These results suggest that funding bodies and academic medical centers may not provide adequate resources for fulfilling the clinical mission of the trials they support. Several recent initiatives aim at improving various aspects of informativeness, including increased consideration given to the importance and clinical relevance of the research question, the evidentiary basis for proposed research, study registration and reporting, by many funders (Moher et al., 2016). The implementation of new frameworks, such as INQUIRE, developed to guide academic institutions in addressing waste in research, including assessments of research design, feasibility, transparency, relevance, and internal and external validity, if widely adopted, may lead to further improvements in research quality (von Niederhäusern et al., 2018). The SARS-CoV-2 pandemic has highlighted both the susceptibility of our clinical research enterprise to substandard trials, while also showing what is possible with robust research vetting, coordination, and collaboration (Kimmel et al., 2020).

Our study should be interpreted considering several limitations. First, our measures for each condition of informativeness are proxies for the concepts they represent. For example, scoring trial importance required citation in a clinical synthesizing document. This measure may have erroneously classified some informative trials as at risk of being uninformative (e.g. trials that evaluate disease management in niche populations that are not addressed in practice guidelines or SRs). It may also have misclassified some trials as informative (e.g. trials addressing already resolved clinical hypotheses, which might nevertheless be cited in SRs). To the former, none of the 18 trials not fulfilling the importance condition involved niche populations (Supplementary file 5). We also acknowledge that some trials may inform clinical practice despite failing our criteria. The DAPT Study (NCT00977938) was a large phase 4 study that was deemed at high ROB in several high-quality SRs (Xu et al., 2021; Yin et al., 2019). However, this study has had an important impact on the clinical management of antiplatelet therapy following drug-eluting stent placement (Cutlip and Nicolau, 2020). Our metrics are best understood as capturing factors that seriously (but not necessarily fatally) compromise a trial’s prospects of informing practice and that are rectifiable.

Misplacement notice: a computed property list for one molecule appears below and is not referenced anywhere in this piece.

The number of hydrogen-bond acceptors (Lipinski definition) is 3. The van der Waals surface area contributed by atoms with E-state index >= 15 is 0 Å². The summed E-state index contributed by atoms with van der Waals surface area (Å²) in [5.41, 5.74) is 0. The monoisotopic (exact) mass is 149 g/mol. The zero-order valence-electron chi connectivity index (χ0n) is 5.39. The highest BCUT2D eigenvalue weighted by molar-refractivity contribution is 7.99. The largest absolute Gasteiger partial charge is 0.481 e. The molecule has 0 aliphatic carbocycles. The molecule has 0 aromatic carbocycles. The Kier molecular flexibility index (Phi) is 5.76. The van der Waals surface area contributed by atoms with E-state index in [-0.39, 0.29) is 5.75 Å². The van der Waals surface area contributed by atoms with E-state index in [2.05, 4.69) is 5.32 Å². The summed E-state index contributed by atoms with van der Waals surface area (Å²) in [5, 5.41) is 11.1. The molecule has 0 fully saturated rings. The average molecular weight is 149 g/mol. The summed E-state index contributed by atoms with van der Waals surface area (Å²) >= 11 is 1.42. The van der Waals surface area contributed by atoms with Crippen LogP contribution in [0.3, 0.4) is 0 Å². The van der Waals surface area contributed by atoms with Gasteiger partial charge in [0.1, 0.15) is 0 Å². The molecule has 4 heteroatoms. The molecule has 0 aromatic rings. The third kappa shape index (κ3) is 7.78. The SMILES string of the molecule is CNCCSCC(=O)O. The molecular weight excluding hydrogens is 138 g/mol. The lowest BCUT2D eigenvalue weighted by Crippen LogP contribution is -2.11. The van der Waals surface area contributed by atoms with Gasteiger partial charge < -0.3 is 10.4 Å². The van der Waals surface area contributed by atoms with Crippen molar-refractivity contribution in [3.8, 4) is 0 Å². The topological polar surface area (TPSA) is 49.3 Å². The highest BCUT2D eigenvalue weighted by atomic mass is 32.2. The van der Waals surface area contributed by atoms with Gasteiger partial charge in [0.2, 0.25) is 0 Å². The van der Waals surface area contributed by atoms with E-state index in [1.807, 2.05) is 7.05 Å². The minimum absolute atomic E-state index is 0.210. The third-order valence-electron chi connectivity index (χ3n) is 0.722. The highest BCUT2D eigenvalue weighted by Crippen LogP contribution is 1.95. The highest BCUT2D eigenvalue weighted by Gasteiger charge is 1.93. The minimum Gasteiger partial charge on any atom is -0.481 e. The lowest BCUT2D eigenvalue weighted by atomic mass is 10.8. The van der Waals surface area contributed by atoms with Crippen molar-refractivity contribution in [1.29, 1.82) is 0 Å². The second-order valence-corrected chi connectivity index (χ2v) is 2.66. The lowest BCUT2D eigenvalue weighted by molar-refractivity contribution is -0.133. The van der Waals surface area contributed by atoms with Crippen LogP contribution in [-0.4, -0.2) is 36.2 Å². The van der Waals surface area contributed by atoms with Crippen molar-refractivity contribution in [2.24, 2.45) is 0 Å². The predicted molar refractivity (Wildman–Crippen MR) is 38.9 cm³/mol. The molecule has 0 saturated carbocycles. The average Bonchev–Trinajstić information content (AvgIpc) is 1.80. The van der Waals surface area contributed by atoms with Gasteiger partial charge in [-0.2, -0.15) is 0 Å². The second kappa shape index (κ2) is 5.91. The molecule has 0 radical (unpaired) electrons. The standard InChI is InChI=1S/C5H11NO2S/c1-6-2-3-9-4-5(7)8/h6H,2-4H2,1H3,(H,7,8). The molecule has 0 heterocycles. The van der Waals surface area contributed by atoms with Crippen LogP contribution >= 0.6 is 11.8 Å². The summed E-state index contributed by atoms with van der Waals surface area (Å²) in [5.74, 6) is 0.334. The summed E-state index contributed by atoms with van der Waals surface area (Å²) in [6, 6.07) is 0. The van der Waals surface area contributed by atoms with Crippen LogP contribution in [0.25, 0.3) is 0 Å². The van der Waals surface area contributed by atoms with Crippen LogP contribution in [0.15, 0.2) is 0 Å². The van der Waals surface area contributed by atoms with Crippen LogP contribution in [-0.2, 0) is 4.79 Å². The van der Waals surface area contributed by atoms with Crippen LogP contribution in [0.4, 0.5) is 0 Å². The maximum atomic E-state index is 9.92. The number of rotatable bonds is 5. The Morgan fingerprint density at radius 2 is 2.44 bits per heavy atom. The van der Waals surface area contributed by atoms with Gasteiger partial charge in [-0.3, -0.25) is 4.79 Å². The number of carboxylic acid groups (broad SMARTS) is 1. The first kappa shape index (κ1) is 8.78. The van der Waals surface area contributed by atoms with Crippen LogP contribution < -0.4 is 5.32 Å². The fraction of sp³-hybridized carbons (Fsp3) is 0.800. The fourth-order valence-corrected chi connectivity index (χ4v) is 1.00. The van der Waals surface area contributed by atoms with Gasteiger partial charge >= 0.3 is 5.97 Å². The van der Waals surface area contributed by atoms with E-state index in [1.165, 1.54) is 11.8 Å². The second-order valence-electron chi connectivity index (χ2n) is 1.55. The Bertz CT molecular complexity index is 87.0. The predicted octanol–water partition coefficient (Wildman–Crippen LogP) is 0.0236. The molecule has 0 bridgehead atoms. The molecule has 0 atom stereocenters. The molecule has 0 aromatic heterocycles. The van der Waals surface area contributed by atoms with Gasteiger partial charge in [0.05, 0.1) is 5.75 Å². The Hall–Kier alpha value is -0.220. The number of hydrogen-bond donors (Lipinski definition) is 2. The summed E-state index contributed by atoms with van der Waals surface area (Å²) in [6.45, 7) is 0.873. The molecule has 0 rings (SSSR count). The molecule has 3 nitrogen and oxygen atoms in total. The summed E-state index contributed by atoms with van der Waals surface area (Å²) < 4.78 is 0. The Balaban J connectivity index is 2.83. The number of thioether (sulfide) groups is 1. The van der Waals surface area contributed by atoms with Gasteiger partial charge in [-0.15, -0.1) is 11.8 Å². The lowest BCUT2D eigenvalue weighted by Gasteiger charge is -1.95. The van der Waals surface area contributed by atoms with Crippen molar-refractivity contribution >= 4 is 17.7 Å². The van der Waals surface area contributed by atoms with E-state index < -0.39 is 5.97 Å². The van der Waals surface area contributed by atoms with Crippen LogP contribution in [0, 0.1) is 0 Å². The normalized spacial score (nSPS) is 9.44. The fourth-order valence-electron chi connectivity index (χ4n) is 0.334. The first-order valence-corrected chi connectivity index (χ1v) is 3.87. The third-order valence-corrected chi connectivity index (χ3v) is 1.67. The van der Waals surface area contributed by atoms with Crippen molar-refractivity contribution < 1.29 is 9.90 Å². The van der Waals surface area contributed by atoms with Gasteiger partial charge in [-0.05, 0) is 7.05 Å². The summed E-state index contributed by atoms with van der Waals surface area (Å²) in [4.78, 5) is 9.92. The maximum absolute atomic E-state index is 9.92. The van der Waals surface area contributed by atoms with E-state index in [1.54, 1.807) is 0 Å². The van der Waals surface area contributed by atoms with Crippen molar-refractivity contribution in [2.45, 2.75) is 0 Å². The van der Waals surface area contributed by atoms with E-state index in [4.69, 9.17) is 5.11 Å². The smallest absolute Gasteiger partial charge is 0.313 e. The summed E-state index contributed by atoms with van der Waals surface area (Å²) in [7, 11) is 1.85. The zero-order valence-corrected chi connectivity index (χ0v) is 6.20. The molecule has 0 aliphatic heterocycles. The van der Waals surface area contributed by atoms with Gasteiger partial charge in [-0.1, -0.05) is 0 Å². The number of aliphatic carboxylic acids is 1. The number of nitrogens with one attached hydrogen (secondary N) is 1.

Second, we applied strict inclusion/exclusion criteria when identifying our cohort of clinically directed randomized controlled trials, thus limiting generalizability to other types of trials, including those involving diagnostics, early phase trials, nonrandomized trials or interventions that do not advance to FDA approval. The latter would require different criteria, given their primary goal of informing regulatory or research decision-making. Developing surrogate measures of informativeness for other types of trials represents an avenue for future research.

Third, we used a longitudinal and sequential approach, since some of the conditions were only relevant once others had been met. For example, incorporation into a clinical synthesizing document can only occur once results have been reported. Our sequential approach enabled us to address our primary outcome with an economy of resources. However, our study does not enable an assessment of the proportion of trials fulfilling three of the four criteria in isolation from each other. In addition, changes in research practices or policy occurring over the last decade might produce different estimates for the proportion of randomized trials that are informative.

Fourth, our evaluation is limited by the accuracy of information contained in the ClinicalTrials.gov registration record and in the published literature. The use of other sources of data, such as U.S. FDA regulatory documents, in addition to study protocols and statistical analysis plans uploaded onto ClinicalTrials.gov, could be considered for use in future evaluations of trial informativeness.